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Challenge should negate ex-con, felon candidacy

Maybe starting tomorrow we’ll finally get a clarification about Article 1, Section 10 of the Louisiana Constitution to see just how airtight it is in preventing felons unpardoned for their crimes from running for elective office in the state before 15 years have passed (assuming their sentence has been completed).

Prisoner #08515-035, Joe Shyne, was convicted in 1994 of soliciting a bribe while performing duties as a Shreveport city councilman office, a federal crime. He served his time in prison, a year, but then came back to win back the seat in 1998. State Sen. Max Malone (now running for mayor) didn’t think this was right, as did a large majority of Louisiana citizens, when he introduced a constitutional amendment that they approved that theoretically should keep Shyne from running for that office again until 2010.

But Shyne claims a governor’s pardon, which he got in 2003 from former Gov. Mike Foster, will suffice, even though the state’s Pardon Board a year later concluded the governor had no power to affect a federal conviction (this done to determine whether election rights could be restored to Prisoner #03312-095; no doubt he sees that decision as part of the massive conspiracy of the federal government and its judicial system against him, despite any real evidence). Malone and Shyne’s opponent current councilman James Green, disagree and challenged his candidacy.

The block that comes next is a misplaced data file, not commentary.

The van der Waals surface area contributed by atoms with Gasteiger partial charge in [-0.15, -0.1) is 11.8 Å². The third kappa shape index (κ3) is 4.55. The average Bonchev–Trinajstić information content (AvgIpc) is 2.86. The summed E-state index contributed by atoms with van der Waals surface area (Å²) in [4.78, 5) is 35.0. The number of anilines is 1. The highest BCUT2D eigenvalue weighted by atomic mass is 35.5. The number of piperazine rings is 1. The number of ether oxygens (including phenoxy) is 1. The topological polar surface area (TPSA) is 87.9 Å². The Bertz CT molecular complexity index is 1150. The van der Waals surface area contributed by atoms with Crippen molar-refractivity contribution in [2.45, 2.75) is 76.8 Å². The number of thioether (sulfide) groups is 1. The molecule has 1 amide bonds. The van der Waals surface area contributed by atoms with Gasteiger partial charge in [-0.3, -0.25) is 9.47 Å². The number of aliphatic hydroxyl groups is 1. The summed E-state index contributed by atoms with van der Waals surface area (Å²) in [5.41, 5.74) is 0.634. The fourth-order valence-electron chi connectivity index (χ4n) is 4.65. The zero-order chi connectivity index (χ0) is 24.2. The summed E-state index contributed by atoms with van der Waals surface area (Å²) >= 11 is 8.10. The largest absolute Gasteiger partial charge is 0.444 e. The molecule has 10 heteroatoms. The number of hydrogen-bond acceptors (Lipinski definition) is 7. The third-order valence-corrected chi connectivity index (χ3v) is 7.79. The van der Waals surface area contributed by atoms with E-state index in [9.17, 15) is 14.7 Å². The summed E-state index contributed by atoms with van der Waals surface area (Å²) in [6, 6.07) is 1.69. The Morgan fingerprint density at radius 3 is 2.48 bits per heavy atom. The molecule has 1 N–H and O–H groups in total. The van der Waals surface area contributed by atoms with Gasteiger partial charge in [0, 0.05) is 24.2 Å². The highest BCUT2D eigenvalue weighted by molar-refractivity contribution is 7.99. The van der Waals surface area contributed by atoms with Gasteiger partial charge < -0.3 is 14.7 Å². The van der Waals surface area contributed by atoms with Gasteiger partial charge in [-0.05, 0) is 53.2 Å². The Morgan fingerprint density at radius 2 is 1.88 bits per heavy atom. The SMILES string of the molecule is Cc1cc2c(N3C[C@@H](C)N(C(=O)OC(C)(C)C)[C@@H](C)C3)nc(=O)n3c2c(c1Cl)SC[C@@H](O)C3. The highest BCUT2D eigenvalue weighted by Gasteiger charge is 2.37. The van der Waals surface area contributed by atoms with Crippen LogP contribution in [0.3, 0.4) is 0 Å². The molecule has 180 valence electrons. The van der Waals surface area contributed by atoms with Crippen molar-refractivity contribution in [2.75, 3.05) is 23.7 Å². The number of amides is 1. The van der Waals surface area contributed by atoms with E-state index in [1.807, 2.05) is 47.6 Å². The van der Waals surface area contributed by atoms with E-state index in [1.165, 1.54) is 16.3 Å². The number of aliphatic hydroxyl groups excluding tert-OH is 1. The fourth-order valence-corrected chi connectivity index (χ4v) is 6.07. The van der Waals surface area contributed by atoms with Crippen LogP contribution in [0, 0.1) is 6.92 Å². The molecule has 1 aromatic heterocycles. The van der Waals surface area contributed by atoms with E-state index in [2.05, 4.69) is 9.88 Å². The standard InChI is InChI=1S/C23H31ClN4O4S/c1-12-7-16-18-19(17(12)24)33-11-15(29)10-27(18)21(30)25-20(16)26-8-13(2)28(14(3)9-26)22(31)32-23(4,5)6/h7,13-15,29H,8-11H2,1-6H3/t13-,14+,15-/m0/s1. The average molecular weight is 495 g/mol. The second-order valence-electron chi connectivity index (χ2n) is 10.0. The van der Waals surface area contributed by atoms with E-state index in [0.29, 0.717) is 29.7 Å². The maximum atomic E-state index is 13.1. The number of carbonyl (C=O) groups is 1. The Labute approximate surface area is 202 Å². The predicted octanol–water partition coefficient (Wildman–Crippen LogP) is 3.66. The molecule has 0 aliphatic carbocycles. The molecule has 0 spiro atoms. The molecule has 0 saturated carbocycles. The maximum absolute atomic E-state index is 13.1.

Besides the 2004 opinion, in addition Malone says he has an attorney general’s opinion backing him up. Shyne himself doesn’t even seem to understand the issue, because he argues that it was a state law that took away his right to run – not seeming to know the Louisiana Constitution that he swore to uphold on several occasions (and didn’t) excludes him (at least until the next election cycle). But he admits he’s got a weak case by asserting Green’s bringing the challenge is “a chicken way out” to prevent Shyne from winning the election.

Of course, Shyne took the real “chicken way out” by breaking his bond of trust with his constituents in the past and now by wasting taxpayers’ money in an attempt to regain an office for which the people have said he cannot deserve. Still, with a judiciary nationwide that has steadily moved in the direction of making rather than interpreting the various constitutions, anything could happen in a court case, but Shyne will be off the ballot if common sense holds.

1 comment:

tin194 said...

I thought we are not suppose to discrimnate someone. Why the fuss over this ex con candidate! If he could serve the country better, then why not!